Farah Adeed |
Justice Potter Stewart of the Supreme Court of the United States of America used a phrase, a colloquial expression, in 1964 which had immortalized him. He was dealing with a complex, very subjective, and highly controversial issue of obscenity. In Jacobellis v. Ohio the judge found himself in a dark alley when he was unable to define and determine what was obscene and what was not? Justice Stewart, an intelligent American jurist, simply resolved the matter and concluded the judgment, saying “I know it when I see it”.
As a matter of fact, Social Science is not an exact science. Social scientists deal with complex human behavior, their emotions, sentiments, and perplexing social and political processes which do not have a pre-determined course of actions. Hence, within Social Science, there is an intense debate on whether to call it a Science or not.
Once again Pakistani liberals and ‘defenders of women rights’ stood up against Ali for allegedly harassing his colleague. Ali kept on refuting the allegations but nobody trusted him.
Or, simply, can it really be a Science? Similarly, there are many concepts and theories which have different meanings for different persons, living in different social settings with diverse personal and historical experiences. Therefore, we are often advised while reading a book on Sociology or Politics never to ignore the background of the author. It helps in understanding the unwritten message and purpose of the text.
Now let’s come to the point. In August 2017, Ms. Ayesha Gulalai, Member of the National Assembly of Pakistan and a woman leader of Pakistan Tehreek-e-Insaf (PTI), accused Imran Khan of sexual harassment. “Imran Khan sent some indecent texts to me back in 2013”, she said. She remained in the party for almost 4 years, became MPA and held several meetings with Imran Khan but ultimately decided to spoke up and quitted the party.
Pakistani liberals and anti-PTI anchors did not ask for any evidence and started bashing PTI Chairman, patriarchal social settings, and gender insensitivity in public spaces in the country. Several articles were written and Imran Khan was pressured to address the allegations against him to prove himself innocent. Unfortunately, this demand by the westernized Pakistani intellectuals reversed the settled principle of law ‘innocent until proven guilty’.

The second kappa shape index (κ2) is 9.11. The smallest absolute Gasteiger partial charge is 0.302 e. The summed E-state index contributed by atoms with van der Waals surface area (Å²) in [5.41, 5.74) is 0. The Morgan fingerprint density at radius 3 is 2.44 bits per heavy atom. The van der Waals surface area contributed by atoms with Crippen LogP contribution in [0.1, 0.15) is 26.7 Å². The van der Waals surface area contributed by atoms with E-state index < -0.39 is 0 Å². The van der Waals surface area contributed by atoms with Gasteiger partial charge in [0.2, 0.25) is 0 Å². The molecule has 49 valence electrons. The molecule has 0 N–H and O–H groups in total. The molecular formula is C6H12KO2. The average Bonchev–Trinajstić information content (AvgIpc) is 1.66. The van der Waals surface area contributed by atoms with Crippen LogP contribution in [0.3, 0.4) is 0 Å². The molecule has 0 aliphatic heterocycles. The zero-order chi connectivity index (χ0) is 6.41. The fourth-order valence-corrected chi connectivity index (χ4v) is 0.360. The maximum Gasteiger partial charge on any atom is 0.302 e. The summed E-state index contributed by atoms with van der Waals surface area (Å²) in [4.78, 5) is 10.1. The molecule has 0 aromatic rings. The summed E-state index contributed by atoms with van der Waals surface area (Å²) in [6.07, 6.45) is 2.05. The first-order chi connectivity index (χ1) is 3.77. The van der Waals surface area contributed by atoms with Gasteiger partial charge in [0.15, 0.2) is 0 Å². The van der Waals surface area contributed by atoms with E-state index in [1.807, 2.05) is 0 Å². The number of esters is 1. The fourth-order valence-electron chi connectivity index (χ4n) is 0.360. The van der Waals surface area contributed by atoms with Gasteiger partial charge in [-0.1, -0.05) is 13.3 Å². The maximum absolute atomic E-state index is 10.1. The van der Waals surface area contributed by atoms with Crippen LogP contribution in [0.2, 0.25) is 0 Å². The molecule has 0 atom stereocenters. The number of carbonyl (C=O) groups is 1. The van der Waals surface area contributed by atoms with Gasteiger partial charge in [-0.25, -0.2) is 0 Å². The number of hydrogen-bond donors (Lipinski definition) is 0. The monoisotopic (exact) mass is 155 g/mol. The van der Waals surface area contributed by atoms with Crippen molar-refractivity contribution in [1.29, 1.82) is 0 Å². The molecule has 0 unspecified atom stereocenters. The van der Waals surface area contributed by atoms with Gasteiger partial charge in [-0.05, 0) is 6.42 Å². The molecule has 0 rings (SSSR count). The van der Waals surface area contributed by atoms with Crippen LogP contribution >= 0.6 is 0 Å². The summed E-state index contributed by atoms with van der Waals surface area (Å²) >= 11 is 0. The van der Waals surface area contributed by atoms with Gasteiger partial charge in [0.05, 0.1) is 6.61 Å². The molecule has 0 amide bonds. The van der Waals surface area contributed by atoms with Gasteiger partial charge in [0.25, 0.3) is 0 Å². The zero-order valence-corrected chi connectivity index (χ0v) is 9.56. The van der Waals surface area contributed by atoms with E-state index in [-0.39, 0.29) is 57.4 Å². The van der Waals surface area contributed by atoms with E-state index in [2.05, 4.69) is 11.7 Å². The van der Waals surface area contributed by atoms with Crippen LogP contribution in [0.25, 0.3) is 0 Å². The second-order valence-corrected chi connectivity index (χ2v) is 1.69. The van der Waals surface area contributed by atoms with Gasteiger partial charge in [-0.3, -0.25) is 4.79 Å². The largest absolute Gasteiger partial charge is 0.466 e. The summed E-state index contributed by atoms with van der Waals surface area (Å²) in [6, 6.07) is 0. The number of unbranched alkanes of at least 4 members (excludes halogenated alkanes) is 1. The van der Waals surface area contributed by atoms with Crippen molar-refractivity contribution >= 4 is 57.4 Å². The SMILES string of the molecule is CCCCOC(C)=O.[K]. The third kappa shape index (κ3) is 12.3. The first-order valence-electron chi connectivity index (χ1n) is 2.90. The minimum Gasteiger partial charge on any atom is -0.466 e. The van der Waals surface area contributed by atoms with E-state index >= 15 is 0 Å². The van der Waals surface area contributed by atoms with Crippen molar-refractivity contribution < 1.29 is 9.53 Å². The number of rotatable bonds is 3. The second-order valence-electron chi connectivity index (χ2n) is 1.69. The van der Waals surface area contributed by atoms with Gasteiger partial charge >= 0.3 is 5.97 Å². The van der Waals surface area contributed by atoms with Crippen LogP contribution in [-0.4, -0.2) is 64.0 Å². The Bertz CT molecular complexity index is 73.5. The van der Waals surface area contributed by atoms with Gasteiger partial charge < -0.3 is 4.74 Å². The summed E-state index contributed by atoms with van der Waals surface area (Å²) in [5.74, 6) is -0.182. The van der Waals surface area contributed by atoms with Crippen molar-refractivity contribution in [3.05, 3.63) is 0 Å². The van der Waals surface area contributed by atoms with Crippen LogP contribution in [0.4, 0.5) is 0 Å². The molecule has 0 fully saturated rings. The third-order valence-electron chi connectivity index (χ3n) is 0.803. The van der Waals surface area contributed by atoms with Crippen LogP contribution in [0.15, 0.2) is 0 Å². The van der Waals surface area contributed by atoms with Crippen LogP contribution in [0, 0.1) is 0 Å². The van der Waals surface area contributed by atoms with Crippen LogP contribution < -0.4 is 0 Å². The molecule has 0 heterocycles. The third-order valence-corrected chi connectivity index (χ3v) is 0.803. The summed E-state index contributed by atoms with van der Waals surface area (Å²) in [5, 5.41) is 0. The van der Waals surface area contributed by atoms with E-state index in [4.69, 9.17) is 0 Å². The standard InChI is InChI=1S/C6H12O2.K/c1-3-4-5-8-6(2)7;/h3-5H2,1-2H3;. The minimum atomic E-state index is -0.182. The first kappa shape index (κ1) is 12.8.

On 19th April 2018, Meesha Shafi, Pakistani singer, accused her colleague and renowned singer and actor Ali Zafar of sexual harassment. She posted a tweet and accused Ali of harassment. Once again Pakistani liberals and ‘defenders of women rights’ stood up against Ali for allegedly harassing his colleague. Ali kept on refuting the allegations but nobody trusted him. The matter has been brought before the court by Ali.
Many women in Pakistan also came forward against their harassers and shared their bitter experiences. Our media and journalists treated them with dignity and listened to them.
It is unfortunate to see a sea of journalists, commentators, and opinion makers defending allegations of sexual harassment without demanding evidence. Is it justified to trust Ms. Ayesha Gulalai and Meesha Shafi without probing into the story? Can and should a woman be trusted only because of her gender? A few days back, an analyst wrote an interesting piece titled Don’t Believe Me Just Because I’m a Woman. “I promise you that women sometimes lie. They sometimes misremember. They are sometimes mistaken,” she argued.
#MeToo is a social movement against sexual harassment and sexual assault. It got popularity in 2017 when many actresses and celebrities spoke up and exposed some big names who were allegedly involved in the worst sort of sexual harassment. Many women in Pakistan also came forward against their harassers and shared their bitter experiences. Our media and journalists treated them with dignity and listened to them.